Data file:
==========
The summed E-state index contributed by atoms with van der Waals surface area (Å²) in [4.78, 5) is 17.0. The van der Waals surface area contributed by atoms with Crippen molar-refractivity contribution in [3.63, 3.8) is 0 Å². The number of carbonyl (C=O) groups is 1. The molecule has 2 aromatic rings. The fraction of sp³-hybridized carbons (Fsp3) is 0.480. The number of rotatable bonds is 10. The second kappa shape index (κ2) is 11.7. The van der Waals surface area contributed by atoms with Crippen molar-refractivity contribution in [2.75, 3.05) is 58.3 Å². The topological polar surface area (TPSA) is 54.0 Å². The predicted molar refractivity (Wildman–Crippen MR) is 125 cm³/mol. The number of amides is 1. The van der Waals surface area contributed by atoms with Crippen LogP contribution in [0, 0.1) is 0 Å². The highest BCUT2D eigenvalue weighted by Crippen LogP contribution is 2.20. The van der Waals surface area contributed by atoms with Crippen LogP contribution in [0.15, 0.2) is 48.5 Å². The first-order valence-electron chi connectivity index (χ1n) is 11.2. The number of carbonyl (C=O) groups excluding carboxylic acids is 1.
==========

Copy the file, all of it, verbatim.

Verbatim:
The summed E-state index contributed by atoms with van der Waals surface area (Å²) in [4.78, 5) is 17.0. The van der Waals surface area contributed by atoms with Crippen molar-refractivity contribution in [3.63, 3.8) is 0 Å². The number of carbonyl (C=O) groups is 1. The molecule has 2 aromatic rings. The fraction of sp³-hybridized carbons (Fsp3) is 0.480. The number of rotatable bonds is 10. The second kappa shape index (κ2) is 11.7. The van der Waals surface area contributed by atoms with Crippen molar-refractivity contribution in [2.75, 3.05) is 58.3 Å². The topological polar surface area (TPSA) is 54.0 Å². The predicted molar refractivity (Wildman–Crippen MR) is 125 cm³/mol. The number of amides is 1. The van der Waals surface area contributed by atoms with Crippen LogP contribution in [0, 0.1) is 0 Å². The highest BCUT2D eigenvalue weighted by Crippen LogP contribution is 2.20. The van der Waals surface area contributed by atoms with Crippen LogP contribution in [0.15, 0.2) is 48.5 Å². The first-order valence-electron chi connectivity index (χ1n) is 11.2. The number of carbonyl (C=O) groups excluding carboxylic acids is 1.